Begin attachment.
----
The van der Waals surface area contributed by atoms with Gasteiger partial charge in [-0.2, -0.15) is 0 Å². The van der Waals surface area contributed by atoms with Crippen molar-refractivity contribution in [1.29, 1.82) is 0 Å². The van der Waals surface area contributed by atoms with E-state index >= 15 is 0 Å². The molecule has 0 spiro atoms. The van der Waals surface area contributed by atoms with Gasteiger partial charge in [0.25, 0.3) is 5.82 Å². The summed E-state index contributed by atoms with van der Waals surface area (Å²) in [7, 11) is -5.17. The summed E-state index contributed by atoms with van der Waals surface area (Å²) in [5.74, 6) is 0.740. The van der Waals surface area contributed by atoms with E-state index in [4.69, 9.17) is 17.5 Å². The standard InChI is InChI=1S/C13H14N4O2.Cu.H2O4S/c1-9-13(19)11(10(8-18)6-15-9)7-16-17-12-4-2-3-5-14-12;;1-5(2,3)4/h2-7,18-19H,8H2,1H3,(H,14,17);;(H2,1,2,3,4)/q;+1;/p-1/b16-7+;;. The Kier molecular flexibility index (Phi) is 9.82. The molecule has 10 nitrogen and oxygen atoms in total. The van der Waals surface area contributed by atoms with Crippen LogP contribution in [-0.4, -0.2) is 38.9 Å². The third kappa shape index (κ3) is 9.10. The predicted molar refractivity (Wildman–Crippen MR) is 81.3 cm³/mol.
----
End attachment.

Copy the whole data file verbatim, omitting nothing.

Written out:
The van der Waals surface area contributed by atoms with Gasteiger partial charge in [-0.2, -0.15) is 0 Å². The van der Waals surface area contributed by atoms with Crippen molar-refractivity contribution in [1.29, 1.82) is 0 Å². The van der Waals surface area contributed by atoms with E-state index >= 15 is 0 Å². The molecule has 0 spiro atoms. The van der Waals surface area contributed by atoms with Gasteiger partial charge in [0.25, 0.3) is 5.82 Å². The summed E-state index contributed by atoms with van der Waals surface area (Å²) in [7, 11) is -5.17. The summed E-state index contributed by atoms with van der Waals surface area (Å²) in [5.74, 6) is 0.740. The van der Waals surface area contributed by atoms with E-state index in [4.69, 9.17) is 17.5 Å². The standard InChI is InChI=1S/C13H14N4O2.Cu.H2O4S/c1-9-13(19)11(10(8-18)6-15-9)7-16-17-12-4-2-3-5-14-12;;1-5(2,3)4/h2-7,18-19H,8H2,1H3,(H,14,17);;(H2,1,2,3,4)/q;+1;/p-1/b16-7+;;. The Kier molecular flexibility index (Phi) is 9.82. The molecule has 10 nitrogen and oxygen atoms in total. The van der Waals surface area contributed by atoms with Crippen LogP contribution in [-0.4, -0.2) is 38.9 Å². The third kappa shape index (κ3) is 9.10. The predicted molar refractivity (Wildman–Crippen MR) is 81.3 cm³/mol.